Contact: Robert Hołyst
rholyst@ichf.edu.pl
Institute of Physical Chemistry of the Polish Academy of Sciences

Public Release: 18-Jul-2013
Science
Penn researchers help show new way to study and improve catalytic reactions
A study by researchers at the University of Pennsylvania, the University of Trieste and Brookhaven National Laboratory has shown a way to precisely design the active elements of a certain class of catalysts, showing which parameters are most critical for improving performance. This highly controlled process could be a new paradigm for fine-tuning catalysts used in everything from making new materials to environmental remediation.
COST, US Department of Energy, National Science Foundation, Air Force Office of Scientific Research

Contact: Evan Lerner
elerner@upenn.edu
215-573-6604
University of Pennsylvania

Public Release: 18-Jul-2013
Cell
Another beautiful helix for biology, this time reminiscent of a parking garage
The endoplasmic reticulum is the protein-making factory within cells consisting of tightly stacked sheets of membrane studded with the molecules that make proteins. Now, researchers have refined a new microscopy imaging method to visualize exactly how the ER sheets are stacked, revealing that the 3D structure of the sheets resembles a parking garage. This structure allows for the dense packing of ER sheets, maximizing the amount of space available for protein synthesis.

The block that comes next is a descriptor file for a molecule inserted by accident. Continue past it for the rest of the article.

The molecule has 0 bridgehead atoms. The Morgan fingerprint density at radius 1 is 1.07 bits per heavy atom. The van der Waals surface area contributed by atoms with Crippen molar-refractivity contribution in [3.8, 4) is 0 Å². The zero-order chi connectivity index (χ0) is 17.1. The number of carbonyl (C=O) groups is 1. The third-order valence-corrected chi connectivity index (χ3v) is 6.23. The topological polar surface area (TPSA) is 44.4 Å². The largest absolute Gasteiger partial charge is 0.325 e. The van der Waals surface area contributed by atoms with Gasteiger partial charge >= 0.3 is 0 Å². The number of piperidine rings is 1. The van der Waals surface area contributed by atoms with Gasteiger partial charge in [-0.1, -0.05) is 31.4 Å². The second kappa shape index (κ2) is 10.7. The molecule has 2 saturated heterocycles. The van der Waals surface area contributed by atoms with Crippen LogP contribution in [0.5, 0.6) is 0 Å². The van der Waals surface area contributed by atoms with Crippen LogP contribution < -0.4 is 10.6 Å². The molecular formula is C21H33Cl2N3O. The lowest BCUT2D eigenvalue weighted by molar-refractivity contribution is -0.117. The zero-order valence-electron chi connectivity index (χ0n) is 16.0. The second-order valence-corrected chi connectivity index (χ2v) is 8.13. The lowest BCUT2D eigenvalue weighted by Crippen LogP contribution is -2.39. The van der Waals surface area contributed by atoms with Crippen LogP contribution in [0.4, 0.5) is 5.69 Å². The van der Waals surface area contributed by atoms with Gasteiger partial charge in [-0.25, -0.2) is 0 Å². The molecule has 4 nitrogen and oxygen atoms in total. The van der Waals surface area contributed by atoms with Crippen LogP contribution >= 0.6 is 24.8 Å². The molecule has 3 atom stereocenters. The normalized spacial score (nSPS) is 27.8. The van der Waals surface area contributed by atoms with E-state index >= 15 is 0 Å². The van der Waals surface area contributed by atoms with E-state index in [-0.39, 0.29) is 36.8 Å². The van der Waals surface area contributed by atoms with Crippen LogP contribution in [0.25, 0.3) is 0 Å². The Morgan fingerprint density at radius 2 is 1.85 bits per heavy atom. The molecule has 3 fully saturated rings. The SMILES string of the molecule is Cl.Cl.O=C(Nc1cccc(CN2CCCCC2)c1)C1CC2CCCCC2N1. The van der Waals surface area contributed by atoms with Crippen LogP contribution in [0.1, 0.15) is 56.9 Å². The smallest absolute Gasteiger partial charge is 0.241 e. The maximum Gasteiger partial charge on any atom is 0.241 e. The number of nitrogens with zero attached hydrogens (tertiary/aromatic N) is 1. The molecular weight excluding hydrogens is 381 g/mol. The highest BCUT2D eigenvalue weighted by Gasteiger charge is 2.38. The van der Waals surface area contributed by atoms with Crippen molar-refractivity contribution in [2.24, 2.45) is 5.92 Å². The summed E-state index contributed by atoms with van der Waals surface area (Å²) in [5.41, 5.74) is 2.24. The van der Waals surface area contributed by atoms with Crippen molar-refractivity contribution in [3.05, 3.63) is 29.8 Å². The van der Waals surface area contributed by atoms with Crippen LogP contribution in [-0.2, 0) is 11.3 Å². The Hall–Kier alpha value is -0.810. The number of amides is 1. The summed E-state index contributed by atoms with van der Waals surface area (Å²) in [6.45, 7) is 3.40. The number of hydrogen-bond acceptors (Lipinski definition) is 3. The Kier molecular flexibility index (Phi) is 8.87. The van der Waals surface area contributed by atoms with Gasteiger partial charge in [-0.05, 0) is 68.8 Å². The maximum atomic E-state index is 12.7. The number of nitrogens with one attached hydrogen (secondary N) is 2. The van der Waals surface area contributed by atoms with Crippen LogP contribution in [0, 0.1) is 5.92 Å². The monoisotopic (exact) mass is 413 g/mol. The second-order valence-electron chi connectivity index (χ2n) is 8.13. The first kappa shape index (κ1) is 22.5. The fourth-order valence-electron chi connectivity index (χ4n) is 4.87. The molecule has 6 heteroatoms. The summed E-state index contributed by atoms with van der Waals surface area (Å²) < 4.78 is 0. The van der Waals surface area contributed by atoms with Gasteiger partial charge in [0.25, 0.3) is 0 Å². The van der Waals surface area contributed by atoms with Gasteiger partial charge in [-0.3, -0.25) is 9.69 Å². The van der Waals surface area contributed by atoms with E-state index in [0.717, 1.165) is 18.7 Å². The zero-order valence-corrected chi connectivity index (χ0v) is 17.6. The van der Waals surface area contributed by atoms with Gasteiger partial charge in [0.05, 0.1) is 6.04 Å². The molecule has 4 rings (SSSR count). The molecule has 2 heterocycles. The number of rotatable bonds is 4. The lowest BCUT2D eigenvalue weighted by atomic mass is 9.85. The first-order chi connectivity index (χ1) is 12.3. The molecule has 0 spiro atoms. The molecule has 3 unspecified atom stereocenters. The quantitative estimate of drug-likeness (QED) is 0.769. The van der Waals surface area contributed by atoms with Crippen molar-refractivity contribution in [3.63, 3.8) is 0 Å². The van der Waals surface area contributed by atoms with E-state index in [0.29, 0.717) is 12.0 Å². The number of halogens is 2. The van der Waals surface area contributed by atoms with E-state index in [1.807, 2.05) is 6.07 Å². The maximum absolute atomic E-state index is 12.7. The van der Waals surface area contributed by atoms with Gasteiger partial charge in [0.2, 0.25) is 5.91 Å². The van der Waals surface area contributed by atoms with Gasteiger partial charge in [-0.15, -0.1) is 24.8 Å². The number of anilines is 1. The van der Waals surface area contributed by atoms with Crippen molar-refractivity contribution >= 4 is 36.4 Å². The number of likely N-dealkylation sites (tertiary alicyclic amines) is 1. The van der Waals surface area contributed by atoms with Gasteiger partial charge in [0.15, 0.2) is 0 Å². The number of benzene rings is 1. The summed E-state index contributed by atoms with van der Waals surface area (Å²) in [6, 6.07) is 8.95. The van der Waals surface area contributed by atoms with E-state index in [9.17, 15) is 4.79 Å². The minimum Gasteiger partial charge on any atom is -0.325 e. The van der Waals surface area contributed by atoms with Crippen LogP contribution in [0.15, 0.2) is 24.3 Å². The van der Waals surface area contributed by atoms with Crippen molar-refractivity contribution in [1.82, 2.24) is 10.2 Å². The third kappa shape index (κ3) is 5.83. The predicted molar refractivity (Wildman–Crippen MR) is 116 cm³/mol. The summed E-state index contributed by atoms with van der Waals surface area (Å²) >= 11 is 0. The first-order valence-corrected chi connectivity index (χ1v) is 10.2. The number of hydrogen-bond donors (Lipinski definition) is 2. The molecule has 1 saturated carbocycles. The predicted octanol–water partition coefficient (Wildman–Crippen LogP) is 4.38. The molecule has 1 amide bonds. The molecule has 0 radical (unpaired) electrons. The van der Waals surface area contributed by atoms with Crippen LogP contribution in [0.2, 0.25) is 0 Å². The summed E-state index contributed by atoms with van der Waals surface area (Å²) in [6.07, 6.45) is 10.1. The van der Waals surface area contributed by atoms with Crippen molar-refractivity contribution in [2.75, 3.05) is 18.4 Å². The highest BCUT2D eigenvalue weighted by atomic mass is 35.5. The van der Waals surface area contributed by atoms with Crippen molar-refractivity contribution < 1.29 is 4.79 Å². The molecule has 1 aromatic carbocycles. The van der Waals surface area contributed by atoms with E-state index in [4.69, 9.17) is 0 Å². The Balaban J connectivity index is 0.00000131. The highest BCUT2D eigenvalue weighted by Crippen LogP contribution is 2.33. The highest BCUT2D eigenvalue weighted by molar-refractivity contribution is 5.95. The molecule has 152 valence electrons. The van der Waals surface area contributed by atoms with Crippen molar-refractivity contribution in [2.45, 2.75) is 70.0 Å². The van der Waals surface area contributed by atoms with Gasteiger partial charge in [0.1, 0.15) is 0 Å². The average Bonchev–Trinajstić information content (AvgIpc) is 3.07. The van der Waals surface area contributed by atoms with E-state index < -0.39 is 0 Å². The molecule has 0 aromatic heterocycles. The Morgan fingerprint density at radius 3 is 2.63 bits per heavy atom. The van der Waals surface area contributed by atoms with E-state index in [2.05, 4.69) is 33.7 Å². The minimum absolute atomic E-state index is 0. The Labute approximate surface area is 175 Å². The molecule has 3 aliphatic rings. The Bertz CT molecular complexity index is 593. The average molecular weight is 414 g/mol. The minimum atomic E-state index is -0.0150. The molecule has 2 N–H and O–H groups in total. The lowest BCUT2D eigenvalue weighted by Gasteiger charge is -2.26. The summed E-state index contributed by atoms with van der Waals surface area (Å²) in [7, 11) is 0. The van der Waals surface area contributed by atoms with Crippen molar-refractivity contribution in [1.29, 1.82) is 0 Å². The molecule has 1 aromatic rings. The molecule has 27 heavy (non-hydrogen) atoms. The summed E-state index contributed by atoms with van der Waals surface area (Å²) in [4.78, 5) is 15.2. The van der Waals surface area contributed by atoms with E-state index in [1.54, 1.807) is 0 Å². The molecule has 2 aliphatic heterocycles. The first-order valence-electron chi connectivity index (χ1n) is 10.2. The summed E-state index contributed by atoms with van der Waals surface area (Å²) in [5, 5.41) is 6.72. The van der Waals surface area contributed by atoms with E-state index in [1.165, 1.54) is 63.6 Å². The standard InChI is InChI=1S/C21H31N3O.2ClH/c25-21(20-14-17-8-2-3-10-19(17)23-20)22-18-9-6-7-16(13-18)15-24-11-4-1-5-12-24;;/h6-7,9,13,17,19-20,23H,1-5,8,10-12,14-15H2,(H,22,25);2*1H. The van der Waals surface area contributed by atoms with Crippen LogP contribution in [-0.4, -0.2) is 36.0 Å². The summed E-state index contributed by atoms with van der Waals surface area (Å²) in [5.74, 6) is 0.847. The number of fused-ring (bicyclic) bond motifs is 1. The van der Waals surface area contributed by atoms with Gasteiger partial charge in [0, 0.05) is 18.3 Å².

Contact: Mary Beth O'Leary
moleary@cell.com
617-397-2802
Cell Press

Public Release: 17-Jul-2013
NASA engineer achieves another milestone in emerging nanotechnology
A NASA engineer has achieved yet another milestone in his quest to advance an emerging super-black nanotechnology that promises to make spacecraft instruments more sensitive without enlarging their size.
NASA

Contact: Lori Keesey
lori.j.keesey@nasa.gov
301-258-0192
NASA/Goddard Space Flight Center

Public Release: 17-Jul-2013
Proceedings of the Royal Society A
Ironing out the origins of wrinkles, creases and folds
Engineers from Brown University have mapped out the amounts of compression required to cause wrinkles, creases, and folds to form in rubbery materials. The findings could help engineers control the formation of these structures, which can be useful in designing nanostructured materials for flexible electronic devices or surfaces that require variable adhesion.
National Science Foundation, Korea Institute of Machinery and Materials

Contact: Kevin Stacey
kevin_stacey@brown.edu